The Marquise De Pompadour Visits London
Bruce, Donald, Contemporary Review
The National Gallery's exhibition, Mme de Pompadour: Images of a Mistress, is a thinner and not only thinner but shallower version of last Spring's Exhibition at Versailles, more pertinently called Mine de Pompadour et les Arts. The rustic pleasantry of the National Gallery's subtitle befits the stance of both its exhibition and its accompanying picture-book which, unlike the serious and substantial French catalogue, is a popularist and contentious account of the marquise's life and times. One would suppose that people visiting an exhibition are acquainted with its subject. The National Gallery has curtailed the visual display at Versailles. All that it has added, or abetted, in the presentation of the pictures and the drift of the handbook, is a seepage of deconstruction from literary studies, where that procedure has done so much harm, to the visual arts. The marquise de Pompadour is denigrated as a self-publicist mostly concerned with a craven Blairite manipulation of public approval.
Images of a Mistress implies, as the more subtle exhibition at Versailles did not, that the marquise was anxious to win public acclaim as an intelligent, well-read woman and a patroness of the arts, which was a laughable notion during the period of Bourbon absolutism in which she lived. If she pleased the King, that was enough, but she did more. She raised his dull mind to something which approached her own level of understanding. One hopes that the author of the handbook would readily concede that Voltaire's insight was acuter than his. After her death Voltaire, who had known her since her childhood, observed that her prime characteristic was sincerity. She appeared erudite because she was erudite. Her private library contained three thousand volumes: a large and enterprising collection for a woman at that time, it included novels by Defoe, Fielding and Smollett. As will be seen throughout this review, she patronised the arts for no worse reason than that she loved the arts.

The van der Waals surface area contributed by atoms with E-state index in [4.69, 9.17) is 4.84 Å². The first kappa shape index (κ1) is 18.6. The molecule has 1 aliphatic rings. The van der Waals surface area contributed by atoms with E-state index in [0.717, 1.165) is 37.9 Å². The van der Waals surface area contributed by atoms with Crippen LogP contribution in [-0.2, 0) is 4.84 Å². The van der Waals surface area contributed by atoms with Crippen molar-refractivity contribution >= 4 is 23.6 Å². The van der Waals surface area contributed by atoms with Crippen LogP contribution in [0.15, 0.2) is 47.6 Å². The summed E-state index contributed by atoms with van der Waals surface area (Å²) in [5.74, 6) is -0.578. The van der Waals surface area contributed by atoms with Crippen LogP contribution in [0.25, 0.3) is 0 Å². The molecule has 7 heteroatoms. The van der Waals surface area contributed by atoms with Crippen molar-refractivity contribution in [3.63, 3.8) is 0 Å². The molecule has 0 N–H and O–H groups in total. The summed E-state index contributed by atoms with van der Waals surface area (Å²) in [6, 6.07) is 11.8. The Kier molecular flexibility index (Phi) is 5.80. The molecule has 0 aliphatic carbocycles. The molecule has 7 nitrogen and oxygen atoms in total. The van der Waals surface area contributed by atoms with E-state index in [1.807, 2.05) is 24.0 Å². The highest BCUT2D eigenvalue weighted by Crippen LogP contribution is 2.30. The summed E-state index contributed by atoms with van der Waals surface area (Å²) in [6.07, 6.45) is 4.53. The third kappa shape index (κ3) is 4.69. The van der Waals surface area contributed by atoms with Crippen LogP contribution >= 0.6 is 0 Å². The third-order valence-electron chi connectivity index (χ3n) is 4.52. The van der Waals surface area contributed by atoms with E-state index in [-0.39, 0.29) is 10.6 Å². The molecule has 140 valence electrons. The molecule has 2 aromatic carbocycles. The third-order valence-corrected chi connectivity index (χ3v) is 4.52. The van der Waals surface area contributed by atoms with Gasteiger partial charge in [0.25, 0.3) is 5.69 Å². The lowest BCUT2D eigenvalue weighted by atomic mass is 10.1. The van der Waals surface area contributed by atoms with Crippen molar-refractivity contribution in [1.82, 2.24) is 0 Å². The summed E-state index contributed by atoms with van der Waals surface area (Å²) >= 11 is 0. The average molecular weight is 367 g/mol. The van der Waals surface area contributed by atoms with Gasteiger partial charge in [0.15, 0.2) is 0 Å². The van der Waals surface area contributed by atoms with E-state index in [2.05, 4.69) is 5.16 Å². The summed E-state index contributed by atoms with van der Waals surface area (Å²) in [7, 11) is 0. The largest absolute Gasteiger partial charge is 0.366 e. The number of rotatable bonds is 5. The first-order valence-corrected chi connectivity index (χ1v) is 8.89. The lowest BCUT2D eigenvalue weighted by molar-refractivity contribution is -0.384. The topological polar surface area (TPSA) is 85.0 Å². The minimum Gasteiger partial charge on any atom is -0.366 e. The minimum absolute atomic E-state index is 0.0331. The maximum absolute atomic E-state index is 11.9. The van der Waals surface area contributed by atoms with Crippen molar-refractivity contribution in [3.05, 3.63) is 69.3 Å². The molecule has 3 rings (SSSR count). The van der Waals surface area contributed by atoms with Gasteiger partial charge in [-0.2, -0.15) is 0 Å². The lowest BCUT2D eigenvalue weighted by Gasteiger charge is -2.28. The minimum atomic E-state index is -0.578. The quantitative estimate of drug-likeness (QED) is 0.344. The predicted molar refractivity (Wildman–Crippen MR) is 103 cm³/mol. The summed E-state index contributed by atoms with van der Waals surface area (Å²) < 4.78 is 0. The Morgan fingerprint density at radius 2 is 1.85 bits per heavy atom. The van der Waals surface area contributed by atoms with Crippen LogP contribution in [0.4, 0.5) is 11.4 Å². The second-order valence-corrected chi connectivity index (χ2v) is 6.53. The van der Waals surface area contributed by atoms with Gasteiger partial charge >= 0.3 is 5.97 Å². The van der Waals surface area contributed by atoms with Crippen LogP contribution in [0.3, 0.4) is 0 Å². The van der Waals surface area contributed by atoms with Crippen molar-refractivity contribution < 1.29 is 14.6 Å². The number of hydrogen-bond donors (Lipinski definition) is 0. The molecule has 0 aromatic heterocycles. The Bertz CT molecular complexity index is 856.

The Versailles exhibition had the disadvantage that several of the marquise's best surviving pictures, notably those by Francois Boucher, are in the Louvre, which lends pictures only sparingly, and in the Wallace Collection, which is not allowed to lend pictures at all. London has the advantage, in accessibility if not judgement, on this occasion, since the Wallace Collection has mounted a small parallel exhibition marred only by the silly wordplay of its title, The Art of Love: Madame de Pompadour.
The Wallace Collection provides the grandest introduction to Mine la marquise de Pompadour: the pair of huge pictures by her chosen painter, Boucher, The Rising of the Sun and The Setting of the Sun. They were Boucher's own favourites among his works. The Goncourts, nineteenth-century experts on the period whose discernment it would be foolhardy to contest, considered the two pictures to be Boucher's masterpieces. Unusually meticulous designs for the Gobelins Tapestry Manufactory, they were bought for the marquise's Chateau de Bellevue in 1753, the year they were completed. Later, preferring the originals, she refused the tapestries, perhaps because between the first sketches for the designs in c. 1750 and the final weaving of the tapestries in 1754 her role had changed.
As the sea-goddess Thetis the marquise holds the horses' reins while Phoebus (a much enhanced Louis XV) mounts his chariot to begin the day; late, since Aurora is already scattering her flowers in the sky. When the day closes he descends again into Thetis's outstretched arms, which he had so reluctantly left that morning, and into her bosom scantily clad in sea-green, a colour the marquise delighted in. She embraces him as avidly as the Ocean engulfs her. Both King and marquise are awash with a flood of nereids more girlish than herself, who mingle their blithe limbs, their rose-plump derrieres and their undulous shoulders with the swelling tide. At dawn a suave-hipped sea-nymph presents him with his lyre. …